A Maine law student, illegally stopped by an officer for carrying a firearm, videotaped the incident and quoted his rights until he was told he was free to go.

The Police State Journal has the story. Here’s a clip:

In a remarkable exchange that shows exactly why it pays to know your rights, a law student in Portland, Maine backed down a police officer who had stopped him for no reason other than he was carrying a gun.

After clearly stating that he did not consent to any searches or seizures, the student asked the officer what crime he had been suspected of committing.

The officer stated that he had received calls about a man carrying a gun.

“That is not illegal. Can I have my gun back and be on my way?” the student notes during the incident while filming it on his phone. “In order to stop me you have to suspect me of a crime.” the man notes.

As Maine is a traditional open carry state, it is perfectly legal and acceptable to carry a firearm openly.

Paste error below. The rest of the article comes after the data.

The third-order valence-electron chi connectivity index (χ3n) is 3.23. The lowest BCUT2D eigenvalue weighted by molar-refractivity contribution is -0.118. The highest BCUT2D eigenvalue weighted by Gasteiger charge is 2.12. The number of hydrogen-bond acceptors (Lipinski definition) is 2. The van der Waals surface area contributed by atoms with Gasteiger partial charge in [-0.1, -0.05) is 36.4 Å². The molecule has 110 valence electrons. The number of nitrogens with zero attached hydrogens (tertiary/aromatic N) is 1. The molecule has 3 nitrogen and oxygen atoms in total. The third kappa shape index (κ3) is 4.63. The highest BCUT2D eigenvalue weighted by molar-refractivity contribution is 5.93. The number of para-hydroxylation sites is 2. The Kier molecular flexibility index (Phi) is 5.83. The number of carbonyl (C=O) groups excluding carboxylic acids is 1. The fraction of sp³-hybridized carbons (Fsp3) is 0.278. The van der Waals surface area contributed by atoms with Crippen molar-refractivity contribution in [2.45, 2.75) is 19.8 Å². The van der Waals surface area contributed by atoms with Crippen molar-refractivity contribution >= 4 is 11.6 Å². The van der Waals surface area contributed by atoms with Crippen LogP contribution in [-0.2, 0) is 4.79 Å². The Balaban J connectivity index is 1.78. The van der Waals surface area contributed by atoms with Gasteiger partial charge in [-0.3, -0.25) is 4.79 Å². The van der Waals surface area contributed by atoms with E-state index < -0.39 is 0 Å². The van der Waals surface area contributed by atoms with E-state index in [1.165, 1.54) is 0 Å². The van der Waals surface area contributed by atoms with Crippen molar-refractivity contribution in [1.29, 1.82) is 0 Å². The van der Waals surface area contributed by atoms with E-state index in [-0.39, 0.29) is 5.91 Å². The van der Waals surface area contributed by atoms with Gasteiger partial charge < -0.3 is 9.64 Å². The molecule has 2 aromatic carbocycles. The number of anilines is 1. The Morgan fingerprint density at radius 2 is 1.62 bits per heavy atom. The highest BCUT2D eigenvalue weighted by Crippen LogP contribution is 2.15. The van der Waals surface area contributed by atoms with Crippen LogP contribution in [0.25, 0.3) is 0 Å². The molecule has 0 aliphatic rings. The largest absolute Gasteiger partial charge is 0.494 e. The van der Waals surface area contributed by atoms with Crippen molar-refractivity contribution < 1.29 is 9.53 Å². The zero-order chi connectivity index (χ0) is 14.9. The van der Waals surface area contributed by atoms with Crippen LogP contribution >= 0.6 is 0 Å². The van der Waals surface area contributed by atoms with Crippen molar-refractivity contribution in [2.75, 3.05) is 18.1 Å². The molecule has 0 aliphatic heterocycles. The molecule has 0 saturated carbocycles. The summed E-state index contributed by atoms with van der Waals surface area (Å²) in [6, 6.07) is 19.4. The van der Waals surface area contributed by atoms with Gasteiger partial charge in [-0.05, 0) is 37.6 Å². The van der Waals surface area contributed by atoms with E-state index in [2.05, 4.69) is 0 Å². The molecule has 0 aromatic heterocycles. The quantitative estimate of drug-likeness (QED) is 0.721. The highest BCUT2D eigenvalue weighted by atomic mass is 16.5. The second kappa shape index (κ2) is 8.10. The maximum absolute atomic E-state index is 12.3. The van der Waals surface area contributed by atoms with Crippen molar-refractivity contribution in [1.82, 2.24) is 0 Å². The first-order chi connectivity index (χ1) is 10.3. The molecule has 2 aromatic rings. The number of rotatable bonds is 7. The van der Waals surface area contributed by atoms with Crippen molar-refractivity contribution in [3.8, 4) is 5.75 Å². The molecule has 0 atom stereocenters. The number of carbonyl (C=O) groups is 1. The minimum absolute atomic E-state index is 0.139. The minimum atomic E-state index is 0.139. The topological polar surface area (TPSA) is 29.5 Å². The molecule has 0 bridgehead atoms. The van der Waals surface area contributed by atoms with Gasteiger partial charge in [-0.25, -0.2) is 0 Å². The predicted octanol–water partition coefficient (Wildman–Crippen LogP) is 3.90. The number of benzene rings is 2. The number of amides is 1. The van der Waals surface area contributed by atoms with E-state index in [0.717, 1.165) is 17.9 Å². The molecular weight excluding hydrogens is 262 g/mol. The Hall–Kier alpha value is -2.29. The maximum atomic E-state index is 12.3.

Photo courtesy: Dwight McCann/Wikimedia Commons

Posted in American artists, California budget, Civil Rights, environment, juvenile justice, Reentry | 3 Comments »

RIP Nora Ephron….and A Few Words About Breasts

June 26th, 2012 by Celeste Fremon


Nora Ephron was a gifted essayist, novelist, and humorist, a wildly talented screenwriter and film director. And she was a brilliant avocational chef, a devoted mother and wife, who also happened once to be famously married to Carl Bernstein and even more famously divorced from him, and she was a glorious wit—among other worthy occupations.

Ephron died Tuesday of pneumonia brought on by acute myeloid leukemia, according to the New York Times.

She was 71.

It is preposterously and painfully soon to lose her talent.